· Agricultural research and extension: Both public and private investments in a dynamic and responsive agricultural research and extension system is essential to accelerate the transition from subsistence to commercial farming through diversification, export promotion, and bridging yield gaps.

· Enabling rural business environment: To stimulate RNF growth, the country needs to provide an enabling rural business environment by investing in rural infrastructure, reforming its rural finance mechanism, regulatory framework, land policy and administration, and public expenditures, creating an incentive for rural SMEs and agro-business, improving the law and order situation, and ensuring decentralized and accountable rural service delivery.

2. Improving Factor Markets, Access to Assets and Natural Resource Management

· Agricultural land: Land is becoming a scarce commodity in Bangladesh and land grab (particularly of public land) by the powerful is quite common. There is thus a need to review land administration, ownership distribution, rights and titles, and land use policy, followed by enforcement of laws and policies.

· Agricultural inputs: Use of quality agricultural inputs such as seeds, fertilizers, pesticides, farm equipment, and irrigation is critical to promote diversification, and increase productivity. However, despite major improvements, agricultural inputs continue to experience problems such as lack of timely availability, poor quality, and high price, that are even more marked in remote rural areas. There is therefore a need to examine the impact of input price policy and subsidies on profitability and competitiveness, and explore options for their reform.

· Rural finance: There is a need to understand the constraints to access to rural finance, particularly by the "missing middle" farmers as well as SMEs. There is also a need to reform ’agricultural banks’, to improve their recovery rate, reduce defaults, and increase the number of commercial bank branches in the rural areas.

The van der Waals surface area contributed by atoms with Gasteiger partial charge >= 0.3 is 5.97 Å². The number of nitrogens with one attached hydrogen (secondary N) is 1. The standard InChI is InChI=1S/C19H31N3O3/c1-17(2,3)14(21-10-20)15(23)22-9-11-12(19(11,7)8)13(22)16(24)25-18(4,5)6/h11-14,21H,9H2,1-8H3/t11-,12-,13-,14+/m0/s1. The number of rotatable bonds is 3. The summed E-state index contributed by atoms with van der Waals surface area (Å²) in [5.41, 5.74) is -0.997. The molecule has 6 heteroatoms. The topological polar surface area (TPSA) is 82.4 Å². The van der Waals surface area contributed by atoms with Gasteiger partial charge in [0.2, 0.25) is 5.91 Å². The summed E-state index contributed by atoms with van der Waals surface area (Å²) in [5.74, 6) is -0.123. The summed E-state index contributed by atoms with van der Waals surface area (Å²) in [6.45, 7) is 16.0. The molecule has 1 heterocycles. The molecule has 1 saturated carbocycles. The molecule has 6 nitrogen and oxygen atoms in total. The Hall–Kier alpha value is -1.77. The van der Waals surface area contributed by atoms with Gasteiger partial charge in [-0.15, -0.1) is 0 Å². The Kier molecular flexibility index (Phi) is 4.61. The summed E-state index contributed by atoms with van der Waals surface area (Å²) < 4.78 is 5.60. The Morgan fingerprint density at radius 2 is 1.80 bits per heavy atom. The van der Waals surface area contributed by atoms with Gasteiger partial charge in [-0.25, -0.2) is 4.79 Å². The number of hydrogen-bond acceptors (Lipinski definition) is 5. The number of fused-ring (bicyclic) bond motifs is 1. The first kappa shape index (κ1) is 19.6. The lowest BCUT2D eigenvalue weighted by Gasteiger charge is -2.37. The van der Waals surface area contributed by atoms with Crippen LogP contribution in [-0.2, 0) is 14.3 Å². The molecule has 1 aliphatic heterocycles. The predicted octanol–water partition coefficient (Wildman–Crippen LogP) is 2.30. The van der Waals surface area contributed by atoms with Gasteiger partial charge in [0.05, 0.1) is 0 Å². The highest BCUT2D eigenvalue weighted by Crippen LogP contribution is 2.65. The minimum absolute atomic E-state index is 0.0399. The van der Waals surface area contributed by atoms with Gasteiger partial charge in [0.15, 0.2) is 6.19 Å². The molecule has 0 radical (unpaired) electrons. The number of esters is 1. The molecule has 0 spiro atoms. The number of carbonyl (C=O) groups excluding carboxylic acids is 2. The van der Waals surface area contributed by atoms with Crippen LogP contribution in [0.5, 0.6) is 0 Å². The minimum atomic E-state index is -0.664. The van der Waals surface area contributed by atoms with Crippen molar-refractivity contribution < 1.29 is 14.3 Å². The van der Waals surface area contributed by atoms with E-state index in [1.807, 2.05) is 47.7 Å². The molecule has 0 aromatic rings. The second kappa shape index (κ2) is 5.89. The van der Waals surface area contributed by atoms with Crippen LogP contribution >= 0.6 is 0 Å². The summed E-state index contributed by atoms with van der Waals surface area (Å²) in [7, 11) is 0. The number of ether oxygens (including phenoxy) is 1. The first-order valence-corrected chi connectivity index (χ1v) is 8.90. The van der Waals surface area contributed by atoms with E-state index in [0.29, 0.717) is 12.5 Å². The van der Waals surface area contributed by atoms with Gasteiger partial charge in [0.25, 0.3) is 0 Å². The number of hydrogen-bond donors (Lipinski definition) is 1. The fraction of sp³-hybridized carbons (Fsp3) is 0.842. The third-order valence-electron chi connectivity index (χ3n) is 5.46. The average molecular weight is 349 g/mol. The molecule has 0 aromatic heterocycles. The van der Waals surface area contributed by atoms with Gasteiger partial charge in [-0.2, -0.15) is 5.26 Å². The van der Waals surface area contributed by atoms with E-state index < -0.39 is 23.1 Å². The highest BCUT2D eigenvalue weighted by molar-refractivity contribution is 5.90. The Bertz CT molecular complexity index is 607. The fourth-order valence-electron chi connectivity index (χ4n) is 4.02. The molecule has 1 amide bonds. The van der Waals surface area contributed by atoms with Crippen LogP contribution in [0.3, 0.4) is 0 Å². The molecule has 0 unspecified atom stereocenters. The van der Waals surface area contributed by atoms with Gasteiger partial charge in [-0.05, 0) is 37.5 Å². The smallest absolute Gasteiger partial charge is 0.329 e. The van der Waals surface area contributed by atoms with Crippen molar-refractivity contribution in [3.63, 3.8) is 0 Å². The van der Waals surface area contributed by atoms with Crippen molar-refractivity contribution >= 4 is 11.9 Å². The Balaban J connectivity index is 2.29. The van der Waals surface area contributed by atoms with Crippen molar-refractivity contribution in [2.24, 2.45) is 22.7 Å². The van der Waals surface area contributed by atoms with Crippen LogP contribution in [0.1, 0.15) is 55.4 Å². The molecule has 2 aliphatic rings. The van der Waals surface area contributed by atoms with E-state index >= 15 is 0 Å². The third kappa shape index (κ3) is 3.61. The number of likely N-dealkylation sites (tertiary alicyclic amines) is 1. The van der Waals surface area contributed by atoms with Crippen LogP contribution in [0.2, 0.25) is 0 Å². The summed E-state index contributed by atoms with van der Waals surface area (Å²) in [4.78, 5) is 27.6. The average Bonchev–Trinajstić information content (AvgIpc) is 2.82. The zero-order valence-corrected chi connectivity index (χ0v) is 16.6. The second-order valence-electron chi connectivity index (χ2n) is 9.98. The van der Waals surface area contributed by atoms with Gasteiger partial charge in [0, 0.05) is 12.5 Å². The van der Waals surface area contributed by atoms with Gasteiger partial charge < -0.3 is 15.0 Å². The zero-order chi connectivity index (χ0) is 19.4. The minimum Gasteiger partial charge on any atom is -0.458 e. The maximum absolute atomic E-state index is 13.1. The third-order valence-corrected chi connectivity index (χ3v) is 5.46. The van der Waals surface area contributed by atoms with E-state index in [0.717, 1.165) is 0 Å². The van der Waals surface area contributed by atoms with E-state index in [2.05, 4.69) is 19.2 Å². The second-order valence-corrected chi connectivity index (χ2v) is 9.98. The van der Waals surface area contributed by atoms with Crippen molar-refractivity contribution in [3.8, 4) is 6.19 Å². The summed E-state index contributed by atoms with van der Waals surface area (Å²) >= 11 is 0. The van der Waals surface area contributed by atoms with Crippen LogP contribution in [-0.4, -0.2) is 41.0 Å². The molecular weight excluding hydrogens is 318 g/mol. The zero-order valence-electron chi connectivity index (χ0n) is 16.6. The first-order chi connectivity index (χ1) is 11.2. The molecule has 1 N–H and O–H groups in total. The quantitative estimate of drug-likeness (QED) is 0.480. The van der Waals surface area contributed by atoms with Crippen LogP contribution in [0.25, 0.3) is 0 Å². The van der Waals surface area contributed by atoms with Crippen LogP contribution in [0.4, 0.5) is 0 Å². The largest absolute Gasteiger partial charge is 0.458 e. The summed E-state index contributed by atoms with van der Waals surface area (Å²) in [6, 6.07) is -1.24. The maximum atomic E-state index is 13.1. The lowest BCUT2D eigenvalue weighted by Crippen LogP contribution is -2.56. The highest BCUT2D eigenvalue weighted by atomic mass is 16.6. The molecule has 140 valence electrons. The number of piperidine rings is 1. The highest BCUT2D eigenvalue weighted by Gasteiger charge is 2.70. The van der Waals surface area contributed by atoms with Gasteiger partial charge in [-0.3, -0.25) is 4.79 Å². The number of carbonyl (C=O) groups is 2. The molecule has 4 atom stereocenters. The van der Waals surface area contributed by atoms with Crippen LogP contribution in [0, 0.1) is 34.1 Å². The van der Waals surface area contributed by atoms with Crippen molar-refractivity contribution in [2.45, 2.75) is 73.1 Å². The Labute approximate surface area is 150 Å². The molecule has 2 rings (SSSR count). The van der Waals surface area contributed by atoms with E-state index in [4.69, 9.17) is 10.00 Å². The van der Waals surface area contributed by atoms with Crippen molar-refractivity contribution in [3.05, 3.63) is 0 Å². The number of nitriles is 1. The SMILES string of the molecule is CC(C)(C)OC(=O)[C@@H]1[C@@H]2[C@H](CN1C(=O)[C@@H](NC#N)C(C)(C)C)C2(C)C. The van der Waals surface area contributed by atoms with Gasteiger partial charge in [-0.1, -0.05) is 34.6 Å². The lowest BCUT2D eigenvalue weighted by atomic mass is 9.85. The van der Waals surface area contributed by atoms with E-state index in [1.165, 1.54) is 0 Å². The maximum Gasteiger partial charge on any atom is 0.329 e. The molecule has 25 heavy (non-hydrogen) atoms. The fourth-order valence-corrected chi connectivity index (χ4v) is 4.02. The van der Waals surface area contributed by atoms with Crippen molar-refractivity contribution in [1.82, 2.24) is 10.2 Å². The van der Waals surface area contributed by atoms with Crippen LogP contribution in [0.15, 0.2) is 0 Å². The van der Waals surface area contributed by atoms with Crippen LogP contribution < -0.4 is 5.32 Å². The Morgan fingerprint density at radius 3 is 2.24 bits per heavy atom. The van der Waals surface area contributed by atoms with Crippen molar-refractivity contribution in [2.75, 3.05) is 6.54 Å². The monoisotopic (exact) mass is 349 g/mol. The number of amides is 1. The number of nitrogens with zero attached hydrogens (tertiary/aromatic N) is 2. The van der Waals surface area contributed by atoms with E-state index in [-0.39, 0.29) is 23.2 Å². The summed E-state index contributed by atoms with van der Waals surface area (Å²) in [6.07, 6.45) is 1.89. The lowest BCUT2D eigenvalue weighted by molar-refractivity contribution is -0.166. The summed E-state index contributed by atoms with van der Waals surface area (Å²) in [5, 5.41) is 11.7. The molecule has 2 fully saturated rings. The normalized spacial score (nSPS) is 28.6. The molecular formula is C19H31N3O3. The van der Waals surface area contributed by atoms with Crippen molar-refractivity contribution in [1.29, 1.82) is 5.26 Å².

· Water resources management: There is a need to institutionalize participatory water management through water management organizations, improve operations and maintenance of flood control infrastructures, and strengthen water sector institutions, particularly BWDB and the Water Resources Planning Organization (WARPO). There is also a need to promote information sharing to reduce downstream flood damage.

· Natural resource management: In view of the growing threat to the longer term sustainability of natural resources, there is a need to design and enforce a policy and institutional framework for natural resources management and conservation, including user participation. This will be critical to sustaining high agricultural growth in a country like Bangladesh with poor natural resource and high population density

3. Strengthening Rural Institutions and Livelihood Support

· Rural Service Delivery: Improving physical and social infrastructure - roads, electricity, communication, water and sanitation, health and education – in rural areas is fundamental both for promoting employment opportunities and welfare. While Bangladesh has done well on developing rural roads, it has a long way to go to meet other infrastructure needs, such as electricity, which is only available to 15 percent of villages. Because of the inefficiency of the government in public service delivery, the non-governmental sector has de facto become one of the main actors in development efforts. While decentralization efforts remain incipient, the efficiency and sustainability of public service delivery remains in question.

· Livelihood Support: Creating and strengthening local organizations such as water management organizations, farmer associations, women’s groups and village development committees is also essential to improving service delivery and accountability. Empowering rural communities, especially women, to create livelihood opportunities, such as through micro-credit programs is particularly important in this regard. Increasing the capacity for collective action has effectively enhanced the communities’ bargaining power, their access to assets and confidence in micro-enterprise development.